Hi Zee -

It is precisely this belief in a god that is prepared to intervene personally in our lives that seems so illogical to the rest of us, isn't it? One wonders what maintains people's faith in prayer in the face of such a deafening silence, apart from hope (and faith) springing eternal. Psychologists have observed that we all tend to over-estimate coincidences (by disregarding all the times when coincidences don't occur). Likewise, if a prayer appears to be answered now and again, people will take it as a sign that someone is listening...

I'm glad you enjoyed my HM post - thanks so much for leaving a comment.

isabella mori said...

this post has been roaming around in my head these last few days, so i think i'd like to add something.

i went through a period where i got pretty ticked off when people told me they were praying for me. what irritated me was that i thought (rightly so in some instances, i'm sure) that they would also pray for me to find the light, to accept jesus as my saviour. saviour theology was and is something that does not fit me. i think i felt not so much prayed for/over as preyed upon. "you're having a problem and that proves that you need jesus, and not just any jesus, this exact jesus that WE believe in, who is the right and only jesus". something like that. i would imagine something similar could happen with fervent muslims.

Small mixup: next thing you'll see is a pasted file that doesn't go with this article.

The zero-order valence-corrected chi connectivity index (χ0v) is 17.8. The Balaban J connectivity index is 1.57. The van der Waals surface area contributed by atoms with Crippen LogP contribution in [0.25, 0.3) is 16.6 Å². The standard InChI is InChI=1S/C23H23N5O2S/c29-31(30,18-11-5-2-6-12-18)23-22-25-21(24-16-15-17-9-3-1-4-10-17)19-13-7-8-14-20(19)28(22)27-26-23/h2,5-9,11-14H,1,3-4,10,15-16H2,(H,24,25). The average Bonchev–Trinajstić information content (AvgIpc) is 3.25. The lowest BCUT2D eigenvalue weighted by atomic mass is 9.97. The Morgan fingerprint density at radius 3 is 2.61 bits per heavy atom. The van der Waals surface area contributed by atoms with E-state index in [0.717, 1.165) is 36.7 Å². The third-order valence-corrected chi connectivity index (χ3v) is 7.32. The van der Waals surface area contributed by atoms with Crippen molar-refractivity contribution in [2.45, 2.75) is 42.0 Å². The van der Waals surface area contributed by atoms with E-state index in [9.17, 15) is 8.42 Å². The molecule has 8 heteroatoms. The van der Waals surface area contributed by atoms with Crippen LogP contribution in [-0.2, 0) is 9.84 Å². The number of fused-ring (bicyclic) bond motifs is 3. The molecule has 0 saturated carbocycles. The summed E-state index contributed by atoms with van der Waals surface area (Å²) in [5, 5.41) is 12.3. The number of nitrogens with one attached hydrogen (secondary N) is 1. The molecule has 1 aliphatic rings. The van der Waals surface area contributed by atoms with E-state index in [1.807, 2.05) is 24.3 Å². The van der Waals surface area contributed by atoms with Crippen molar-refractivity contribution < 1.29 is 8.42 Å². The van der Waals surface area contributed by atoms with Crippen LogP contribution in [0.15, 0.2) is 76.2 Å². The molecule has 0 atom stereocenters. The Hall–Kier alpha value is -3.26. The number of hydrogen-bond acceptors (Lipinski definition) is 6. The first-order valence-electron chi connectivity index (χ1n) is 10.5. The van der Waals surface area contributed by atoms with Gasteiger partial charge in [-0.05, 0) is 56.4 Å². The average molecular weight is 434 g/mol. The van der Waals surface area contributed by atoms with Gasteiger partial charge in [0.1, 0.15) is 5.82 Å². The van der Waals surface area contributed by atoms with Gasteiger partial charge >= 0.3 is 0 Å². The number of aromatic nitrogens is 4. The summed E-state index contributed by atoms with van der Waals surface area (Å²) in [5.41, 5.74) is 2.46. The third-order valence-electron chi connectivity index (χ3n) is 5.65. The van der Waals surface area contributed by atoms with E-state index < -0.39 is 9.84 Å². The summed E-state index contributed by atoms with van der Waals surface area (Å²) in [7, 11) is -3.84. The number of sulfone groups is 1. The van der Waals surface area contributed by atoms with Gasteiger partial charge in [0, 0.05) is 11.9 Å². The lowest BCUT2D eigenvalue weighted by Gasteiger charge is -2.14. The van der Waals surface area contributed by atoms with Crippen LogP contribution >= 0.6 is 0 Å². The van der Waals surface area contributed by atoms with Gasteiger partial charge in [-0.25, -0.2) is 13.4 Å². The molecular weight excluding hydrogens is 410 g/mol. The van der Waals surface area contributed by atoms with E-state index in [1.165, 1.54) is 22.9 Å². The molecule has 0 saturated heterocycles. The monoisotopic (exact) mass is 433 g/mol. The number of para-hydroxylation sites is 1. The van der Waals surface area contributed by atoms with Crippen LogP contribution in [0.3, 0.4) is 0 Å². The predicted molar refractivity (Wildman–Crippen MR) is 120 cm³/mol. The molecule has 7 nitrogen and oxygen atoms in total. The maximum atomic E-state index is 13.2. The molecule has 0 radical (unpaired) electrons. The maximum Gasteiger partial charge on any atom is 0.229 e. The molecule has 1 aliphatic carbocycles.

i'm not sure i know what changed. it doesn't bug me anymore, maybe because i don't have strong connections anymore with people who would like to convert me. and those who are just acquaintances, well, what they think of and about me isn't that important.

Chris said...

I always question the tone. Our neighbor was in some trouble and mentioned that our other neighbors said, "I'll pray for you" in regards to his crime/case/etc. Now his take was they were praying for things to turn out OK for him legally, mine was that as devout as they are, and as messed up as the crime was, they were praying for his soul/redemption because what he did was so wrong.

Shinade said...